"They thought that I would be happier not knowing my fate," she says. "But I was a pretty smart child and I knew there was something going on with me." She got on the Internet and did her own sleuthing.
"I figured it out when I was 13. I had a name and I remember being at the doctor's and I saw that same name written down on my chart so I knew that I'd figured it out," she says.
"When I was 16 my mom finally came to tell me and I was like, 'I already know,' she says. Both of her parents carry the genetic mutation though they hadn't known it — they hadn't even heard of FA until Trantham was diagnosed. Her sister is also a carrier but doesn't have the disease.
Trantham didn't tell her friends for years, and avoided school trips to amusement parks because it would involve hours of walking. "I just wouldn't go, even though I wanted to go," she says. She broke her toe falling down the stairs and started her first week of high school on crutches. "My friends just assumed I was a really clumsy person, I guess. I would fall a lot. I always had some kind of brace on for something that I did," she says. "It was upsetting because this disease was happening to me and there was nothing I could do about it."
She was determined to learn all she could about FA. She attended a medical magnet high school in Jupiter, Florida, and studied cellular and molecular biology at the University of South Florida. "I wanted to understand on a cellular level what was happening with my disease. I could have done pre-med but as a doctor you just treat the problem when there's a treatment already. I knew that I had to study something so I that I would figure out what the treatment will be," she says. She earned a BS in three years while her disease progressed.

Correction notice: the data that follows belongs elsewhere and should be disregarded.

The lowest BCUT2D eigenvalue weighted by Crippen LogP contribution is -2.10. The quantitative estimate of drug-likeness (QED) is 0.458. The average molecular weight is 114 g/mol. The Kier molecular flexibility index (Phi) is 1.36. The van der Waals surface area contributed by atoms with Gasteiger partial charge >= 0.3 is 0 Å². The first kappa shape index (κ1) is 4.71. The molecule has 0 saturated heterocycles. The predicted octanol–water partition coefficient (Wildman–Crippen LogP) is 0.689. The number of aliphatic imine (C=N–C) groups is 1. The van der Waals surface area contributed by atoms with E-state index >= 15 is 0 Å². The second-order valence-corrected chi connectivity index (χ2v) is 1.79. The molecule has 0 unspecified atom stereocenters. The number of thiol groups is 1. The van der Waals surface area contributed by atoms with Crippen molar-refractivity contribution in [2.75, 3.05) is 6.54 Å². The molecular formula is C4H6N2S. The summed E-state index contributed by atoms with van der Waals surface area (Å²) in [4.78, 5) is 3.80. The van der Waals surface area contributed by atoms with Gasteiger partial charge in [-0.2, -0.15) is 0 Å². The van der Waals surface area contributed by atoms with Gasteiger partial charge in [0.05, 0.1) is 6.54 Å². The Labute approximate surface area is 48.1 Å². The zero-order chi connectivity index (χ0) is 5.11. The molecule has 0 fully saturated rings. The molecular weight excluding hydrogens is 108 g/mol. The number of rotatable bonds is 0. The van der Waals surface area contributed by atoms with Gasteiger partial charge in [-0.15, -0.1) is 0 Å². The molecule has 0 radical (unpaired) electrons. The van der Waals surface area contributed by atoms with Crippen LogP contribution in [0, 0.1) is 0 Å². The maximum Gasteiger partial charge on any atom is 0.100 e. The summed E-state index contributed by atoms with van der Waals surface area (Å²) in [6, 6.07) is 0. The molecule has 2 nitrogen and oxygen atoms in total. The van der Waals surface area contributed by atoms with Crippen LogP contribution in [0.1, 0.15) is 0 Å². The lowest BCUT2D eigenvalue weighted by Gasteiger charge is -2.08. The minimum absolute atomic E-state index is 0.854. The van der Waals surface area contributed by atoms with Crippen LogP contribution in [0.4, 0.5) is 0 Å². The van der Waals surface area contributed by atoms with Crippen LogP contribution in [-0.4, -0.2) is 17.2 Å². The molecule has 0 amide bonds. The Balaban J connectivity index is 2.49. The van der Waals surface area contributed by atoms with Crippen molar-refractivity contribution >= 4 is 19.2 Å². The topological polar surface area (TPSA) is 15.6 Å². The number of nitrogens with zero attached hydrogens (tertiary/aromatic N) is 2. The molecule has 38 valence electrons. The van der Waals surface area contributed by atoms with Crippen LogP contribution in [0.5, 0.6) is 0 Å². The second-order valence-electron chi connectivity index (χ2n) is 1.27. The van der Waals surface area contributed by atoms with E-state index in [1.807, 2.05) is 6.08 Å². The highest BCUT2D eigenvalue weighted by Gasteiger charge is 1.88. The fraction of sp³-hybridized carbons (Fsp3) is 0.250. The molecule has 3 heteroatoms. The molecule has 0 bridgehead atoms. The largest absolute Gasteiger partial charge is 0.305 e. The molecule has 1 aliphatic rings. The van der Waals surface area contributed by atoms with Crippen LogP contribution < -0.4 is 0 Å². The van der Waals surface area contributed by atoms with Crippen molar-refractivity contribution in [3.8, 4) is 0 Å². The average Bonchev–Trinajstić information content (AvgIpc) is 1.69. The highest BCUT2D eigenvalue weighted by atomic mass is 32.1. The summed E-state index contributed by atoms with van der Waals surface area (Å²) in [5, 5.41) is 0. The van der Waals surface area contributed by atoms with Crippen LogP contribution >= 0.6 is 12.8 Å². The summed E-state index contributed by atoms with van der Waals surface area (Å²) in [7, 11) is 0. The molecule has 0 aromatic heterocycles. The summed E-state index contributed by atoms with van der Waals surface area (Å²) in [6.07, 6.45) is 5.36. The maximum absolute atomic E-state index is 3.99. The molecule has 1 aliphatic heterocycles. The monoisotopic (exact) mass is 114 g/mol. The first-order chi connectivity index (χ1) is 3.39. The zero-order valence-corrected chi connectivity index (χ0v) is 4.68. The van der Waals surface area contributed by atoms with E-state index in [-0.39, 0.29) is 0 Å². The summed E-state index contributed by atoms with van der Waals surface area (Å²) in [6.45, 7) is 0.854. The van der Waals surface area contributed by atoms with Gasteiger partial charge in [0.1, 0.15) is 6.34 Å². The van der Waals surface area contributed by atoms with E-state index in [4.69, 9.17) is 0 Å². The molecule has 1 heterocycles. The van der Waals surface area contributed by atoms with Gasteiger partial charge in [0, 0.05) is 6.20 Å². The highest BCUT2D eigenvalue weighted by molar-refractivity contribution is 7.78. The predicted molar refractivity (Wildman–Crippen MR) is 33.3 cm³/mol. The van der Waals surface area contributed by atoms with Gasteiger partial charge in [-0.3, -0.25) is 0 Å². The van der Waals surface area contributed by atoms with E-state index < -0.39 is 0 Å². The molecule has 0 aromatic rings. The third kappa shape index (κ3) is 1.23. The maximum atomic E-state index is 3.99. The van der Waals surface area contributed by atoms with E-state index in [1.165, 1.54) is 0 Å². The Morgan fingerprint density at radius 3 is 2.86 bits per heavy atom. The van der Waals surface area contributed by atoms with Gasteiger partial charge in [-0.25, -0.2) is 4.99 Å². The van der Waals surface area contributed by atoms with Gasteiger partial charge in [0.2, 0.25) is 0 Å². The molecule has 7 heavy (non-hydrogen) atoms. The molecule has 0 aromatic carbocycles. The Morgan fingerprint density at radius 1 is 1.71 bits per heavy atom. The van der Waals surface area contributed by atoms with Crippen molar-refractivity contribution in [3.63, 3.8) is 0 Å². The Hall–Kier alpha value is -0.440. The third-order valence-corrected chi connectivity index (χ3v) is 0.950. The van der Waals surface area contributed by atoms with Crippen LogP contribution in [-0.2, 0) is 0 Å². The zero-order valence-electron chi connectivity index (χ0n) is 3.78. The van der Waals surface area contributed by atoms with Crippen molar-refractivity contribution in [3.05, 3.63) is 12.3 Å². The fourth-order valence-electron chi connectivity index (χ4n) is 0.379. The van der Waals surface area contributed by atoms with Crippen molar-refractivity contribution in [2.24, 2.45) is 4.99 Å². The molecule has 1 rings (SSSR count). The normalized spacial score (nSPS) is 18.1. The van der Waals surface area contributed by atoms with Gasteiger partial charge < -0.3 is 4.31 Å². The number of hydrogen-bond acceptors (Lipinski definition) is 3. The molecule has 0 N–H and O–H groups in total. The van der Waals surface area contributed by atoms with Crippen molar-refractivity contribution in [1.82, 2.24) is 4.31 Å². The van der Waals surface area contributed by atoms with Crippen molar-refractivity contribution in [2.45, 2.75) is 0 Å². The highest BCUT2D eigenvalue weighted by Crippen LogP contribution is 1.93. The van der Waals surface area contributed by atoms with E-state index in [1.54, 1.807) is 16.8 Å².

"I knew I wanted to get everything done while I was still capable. But I also wanted to know everything as fast as I could because there are other people with my disease that are waiting for answers and I wanted to be a part of giving those answers to people," she says.
Because the FA gene therapy research is far along already, her PhD focuses instead on gene therapy for for an even rarer TECPR2 gene mutation that causes severe neurological problems in young children. Setbacks in the lab are hard to take. "It happens a lot in science where things don't go exactly as you planned them to," she says. "It affects me emotionally. I'm developing a treatment for someone else and I know how those patients feel, waiting [for a treatment]."
Dr. Barry Byrne, Director of the Powell Gene Therapy Center, says the work Trantham is doing on TECPR2 will inform gene therapy research for FA as well. Byrne, who first met Trantham when she was a study participant, gives her high marks for working tirelessly while fighting severe fatigue. "Many patients find just their day exhausting," he says. "And then to come back the next day and do it all over again is something I think people in the group admire."
Byrne noticed it was hard for Trantham to use the walker and still have her hands available to work, so he arranged for her to get a LifeGlider, a walking aid that includes a strap around her waist so she can stand hands-free. He also gave her a lab bench at desk height so she could work while seated, and, to solve the problem of lack of coordination in her hands and arms, he arranged for her to have a personal lab assistant who conducts the experiments that she designs. Still, he says, "Certainly without her movement problems, I think things would go faster for her. But she's been very patient."
If she is allowed in the gene therapy study initially, or even at a later stage, she says it won't interfere with her role as a researcher. "It will just be a continuation of how it already is. I'm in their observational study, so there's a piece of my leg muscle in the freezer – where I work," she says with a giggle.